Nov 23 2015
Most efforts to develop bio-inspired robots center on mimicking the motions of animals: but plants move too -- even if most of their motions are so slow they can't be detected by the naked eye.
The mechanism involved in plant movement is much simpler than that of animals using muscles. To generate motion, plants and some seeds -- such as mimosa leaves, Venus flytraps and pine cones -- simply harness the supply or deprival of water from plant tissues.
The future of bio-inspired engineering or robotics will greatly benefit from lessons learned from plants, according to a group of Seoul National University researchers. During the American Physical Society's 68th Annual Meeting of the Division of Fluid Dynamics, Nov. 22-24, 2015, in Boston, they will share details about how studying plants enabled them to create tiny robots powered exclusively by changes in humidity.
The pure simplicity of the manner by which pine cones and seeds respond to changes in environmental humidity with motion is at the heart of the group's work.
"Some seeds consist of a head that contains all its genetic information, along with a long appendage called an 'awn' that is responsible for locomotion -- just like an animal's sperm," explained Ho-Young Kim, a professor in the Department of Mechanical and Aerospace Engineering at Seoul National University. "Awns are composed of two tissue layers: one that swells with humidity (active), and another that's insensitive to humidity change (inactive)."
If environmental humidity increases, the bilayer bends from changes in length-wise swelling. Periodic humidity changes cause the bilayer to bend and unbend repeatedly -- meaning that changes in environmental humidity can be converted to mechanical work.
The Seoul National University group's tiny plant-inspired robot moves via changes in humidity, shown here with a millimeter-scale ruler in the background. Credit: Ho-Young Kim
"We mimicked the bilayer structure to make an actuator that can generate motions by using environmental humidity change," Kim said. "Plants move slowly -- one cycle of bending and unbending can take an entire day. To increase the response speed of the bilayer, we had to develop a novel way to fabricate the active layer. Its response speed increases with the surface-area-to-volume ratio of the layer because humidity can be absorbed more rapidly, so we deposited active nanoscale fibers onto an inactive layer."
While a key step in creating a robot, repeated bending and unbending produces no net locomotion. "This cyclic motion must be converted into directional motion to create a robot that moves," he said. "So we attached legs to our actuator, which allows only one-directional locomotion. We call the legs 'ratchets' and combined them with an actuator to build our bio-inspired robot."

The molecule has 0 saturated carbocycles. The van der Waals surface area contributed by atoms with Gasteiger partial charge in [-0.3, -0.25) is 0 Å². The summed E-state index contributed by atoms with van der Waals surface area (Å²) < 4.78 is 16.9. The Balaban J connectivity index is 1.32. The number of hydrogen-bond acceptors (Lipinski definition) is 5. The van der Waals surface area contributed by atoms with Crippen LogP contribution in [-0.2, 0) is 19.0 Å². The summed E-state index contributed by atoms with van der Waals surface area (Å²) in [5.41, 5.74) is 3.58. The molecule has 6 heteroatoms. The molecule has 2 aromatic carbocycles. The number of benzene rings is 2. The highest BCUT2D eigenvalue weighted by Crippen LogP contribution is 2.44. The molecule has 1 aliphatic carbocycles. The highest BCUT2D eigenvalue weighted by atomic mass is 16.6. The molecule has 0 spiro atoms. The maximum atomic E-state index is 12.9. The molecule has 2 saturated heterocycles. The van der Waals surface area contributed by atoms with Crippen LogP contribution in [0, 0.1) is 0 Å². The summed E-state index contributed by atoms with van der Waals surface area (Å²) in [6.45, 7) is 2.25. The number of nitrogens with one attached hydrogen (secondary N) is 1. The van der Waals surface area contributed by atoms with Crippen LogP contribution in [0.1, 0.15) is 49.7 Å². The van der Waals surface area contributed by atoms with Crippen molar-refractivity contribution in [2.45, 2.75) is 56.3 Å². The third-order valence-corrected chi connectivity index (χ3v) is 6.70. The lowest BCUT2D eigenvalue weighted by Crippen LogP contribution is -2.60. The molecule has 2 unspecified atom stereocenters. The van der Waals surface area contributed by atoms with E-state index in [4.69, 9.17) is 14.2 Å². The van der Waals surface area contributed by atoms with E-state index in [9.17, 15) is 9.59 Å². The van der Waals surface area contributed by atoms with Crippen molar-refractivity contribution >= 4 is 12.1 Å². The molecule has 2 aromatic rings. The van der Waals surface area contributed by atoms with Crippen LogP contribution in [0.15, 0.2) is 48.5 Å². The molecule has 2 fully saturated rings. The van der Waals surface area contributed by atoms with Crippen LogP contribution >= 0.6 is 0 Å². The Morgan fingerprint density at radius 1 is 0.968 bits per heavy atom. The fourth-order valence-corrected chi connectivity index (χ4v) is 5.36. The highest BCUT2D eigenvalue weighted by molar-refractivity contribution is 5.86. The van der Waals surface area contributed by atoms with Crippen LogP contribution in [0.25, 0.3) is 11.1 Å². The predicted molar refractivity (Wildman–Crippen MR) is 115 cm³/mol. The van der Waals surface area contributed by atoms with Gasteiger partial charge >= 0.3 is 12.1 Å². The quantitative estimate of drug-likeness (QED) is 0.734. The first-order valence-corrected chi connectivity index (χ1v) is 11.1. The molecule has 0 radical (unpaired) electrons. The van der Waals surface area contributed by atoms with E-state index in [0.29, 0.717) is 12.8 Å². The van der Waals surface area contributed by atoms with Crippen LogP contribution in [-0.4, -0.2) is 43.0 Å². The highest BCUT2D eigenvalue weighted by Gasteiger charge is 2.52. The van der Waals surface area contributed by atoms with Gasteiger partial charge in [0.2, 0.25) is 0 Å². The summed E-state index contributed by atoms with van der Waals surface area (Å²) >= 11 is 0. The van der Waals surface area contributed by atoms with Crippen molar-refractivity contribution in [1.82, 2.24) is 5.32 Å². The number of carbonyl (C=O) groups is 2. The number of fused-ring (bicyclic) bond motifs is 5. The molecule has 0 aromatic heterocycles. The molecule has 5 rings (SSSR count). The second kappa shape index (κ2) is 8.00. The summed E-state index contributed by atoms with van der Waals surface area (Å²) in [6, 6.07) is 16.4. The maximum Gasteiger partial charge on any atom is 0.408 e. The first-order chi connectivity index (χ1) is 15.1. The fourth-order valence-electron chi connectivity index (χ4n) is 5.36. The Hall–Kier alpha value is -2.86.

The group's work is significant because it opens the door for tiny robots capable of locomotion based solely upon changes in environmental humidity -- no electrical power supplies are involved. Just imagine: robots functioning in the field where no electricity is available because they operate based on changes in humidity levels in the same manner as seeds.
Sounds too easy, right? "Making a bilayer for the robots isn't difficult, but making a fast one requires technical expertise," said Kim. The group has also developed a mathematical model to find the optimum design for the robot to achieve the fastest speed for any given robot size.
One of the reasons why the group envisions a bright future for humidity-change-powered microrobots is because humidity changes are all around us.
"Generally, it tends to be drier during the day and more humid at night -- the periodic humidity change cycle that enables seeds to bury themselves in the ground," said Kim. "Humidity changes occur even when we breathe, because humid air is exhaled."
Importantly for the group's future plans, human skin is more humid than the atmosphere. "This is the main humidity gradient that we want to tap into," he pointed out. The team is exploring the possibility of placing a tiny robot directly on human skin -- one that bends because it's humid near skin.
"The concept is that by bending, some part of the robot will move away from the skin to encounter dry atmospheric air. When it dries, the robot will return to an upright position near the skin," he said. Then the cycle begins again, and the robot continues to move based on changes in the skin's humidity.
Moving forward, the group's goal is to develop these futuristic-sounding medical robots capable of functioning on human skin. Thanks to bio-inspiration from plants, "such a robot could do jobs like disinfecting wounds, removing skin wrinkles, and nourishing skin tissues," Kim added.
Presentation #A25.9, "Moisture-driven actuators inspired by motility of plants," is authored by Beomjune Shin, Minhee Lee and Ho-Young Kim. It will be at 9:44 a.m. on Sunday, Nov. 22, 2015 in Room 304 of the Hynes Convention Center in Boston. ABSTRACT: http://meetings.aps.org/Meeting/DFD15/Session/A25.9